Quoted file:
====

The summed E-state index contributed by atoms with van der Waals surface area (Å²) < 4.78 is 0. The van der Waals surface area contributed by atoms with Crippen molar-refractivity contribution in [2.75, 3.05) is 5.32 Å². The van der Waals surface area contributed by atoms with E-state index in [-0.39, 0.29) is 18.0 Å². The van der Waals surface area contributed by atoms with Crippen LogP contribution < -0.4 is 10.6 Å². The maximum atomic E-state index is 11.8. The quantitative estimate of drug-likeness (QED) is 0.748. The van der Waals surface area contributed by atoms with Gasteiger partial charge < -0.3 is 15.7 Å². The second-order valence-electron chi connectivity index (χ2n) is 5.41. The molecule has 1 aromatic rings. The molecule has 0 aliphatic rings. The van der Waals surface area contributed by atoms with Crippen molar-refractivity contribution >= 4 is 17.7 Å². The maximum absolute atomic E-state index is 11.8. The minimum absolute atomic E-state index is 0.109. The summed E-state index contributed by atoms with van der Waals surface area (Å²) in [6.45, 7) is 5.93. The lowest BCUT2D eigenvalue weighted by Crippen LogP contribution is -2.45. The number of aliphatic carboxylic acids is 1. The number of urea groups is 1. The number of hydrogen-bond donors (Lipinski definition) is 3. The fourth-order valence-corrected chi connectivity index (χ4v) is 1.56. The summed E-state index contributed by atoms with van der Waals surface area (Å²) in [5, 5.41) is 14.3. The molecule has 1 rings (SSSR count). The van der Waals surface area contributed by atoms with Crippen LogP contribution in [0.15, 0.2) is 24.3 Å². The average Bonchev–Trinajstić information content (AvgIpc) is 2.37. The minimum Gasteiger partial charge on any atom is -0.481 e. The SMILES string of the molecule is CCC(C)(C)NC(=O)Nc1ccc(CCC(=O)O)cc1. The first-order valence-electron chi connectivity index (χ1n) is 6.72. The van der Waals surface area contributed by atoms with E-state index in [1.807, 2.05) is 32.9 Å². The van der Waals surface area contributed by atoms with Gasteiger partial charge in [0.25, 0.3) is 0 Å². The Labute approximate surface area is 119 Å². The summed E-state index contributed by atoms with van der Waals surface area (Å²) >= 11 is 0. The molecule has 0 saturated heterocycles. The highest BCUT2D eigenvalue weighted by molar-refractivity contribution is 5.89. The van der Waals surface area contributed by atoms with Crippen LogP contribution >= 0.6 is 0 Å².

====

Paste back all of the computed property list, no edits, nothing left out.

The summed E-state index contributed by atoms with van der Waals surface area (Å²) < 4.78 is 0. The van der Waals surface area contributed by atoms with Crippen molar-refractivity contribution in [2.75, 3.05) is 5.32 Å². The van der Waals surface area contributed by atoms with E-state index in [-0.39, 0.29) is 18.0 Å². The van der Waals surface area contributed by atoms with Crippen LogP contribution < -0.4 is 10.6 Å². The maximum atomic E-state index is 11.8. The quantitative estimate of drug-likeness (QED) is 0.748. The van der Waals surface area contributed by atoms with Gasteiger partial charge < -0.3 is 15.7 Å². The second-order valence-electron chi connectivity index (χ2n) is 5.41. The molecule has 1 aromatic rings. The molecule has 0 aliphatic rings. The van der Waals surface area contributed by atoms with Crippen molar-refractivity contribution >= 4 is 17.7 Å². The maximum absolute atomic E-state index is 11.8. The minimum absolute atomic E-state index is 0.109. The summed E-state index contributed by atoms with van der Waals surface area (Å²) in [6.45, 7) is 5.93. The lowest BCUT2D eigenvalue weighted by Crippen LogP contribution is -2.45. The number of aliphatic carboxylic acids is 1. The number of urea groups is 1. The number of hydrogen-bond donors (Lipinski definition) is 3. The fourth-order valence-corrected chi connectivity index (χ4v) is 1.56. The summed E-state index contributed by atoms with van der Waals surface area (Å²) in [5, 5.41) is 14.3. The molecule has 1 rings (SSSR count). The van der Waals surface area contributed by atoms with Crippen LogP contribution in [0.15, 0.2) is 24.3 Å². The average Bonchev–Trinajstić information content (AvgIpc) is 2.37. The minimum Gasteiger partial charge on any atom is -0.481 e. The SMILES string of the molecule is CCC(C)(C)NC(=O)Nc1ccc(CCC(=O)O)cc1. The first-order valence-electron chi connectivity index (χ1n) is 6.72. The van der Waals surface area contributed by atoms with E-state index in [1.807, 2.05) is 32.9 Å². The van der Waals surface area contributed by atoms with Gasteiger partial charge in [0.25, 0.3) is 0 Å². The Labute approximate surface area is 119 Å². The summed E-state index contributed by atoms with van der Waals surface area (Å²) >= 11 is 0. The molecule has 0 saturated heterocycles. The highest BCUT2D eigenvalue weighted by molar-refractivity contribution is 5.89. The van der Waals surface area contributed by atoms with Crippen LogP contribution >= 0.6 is 0 Å².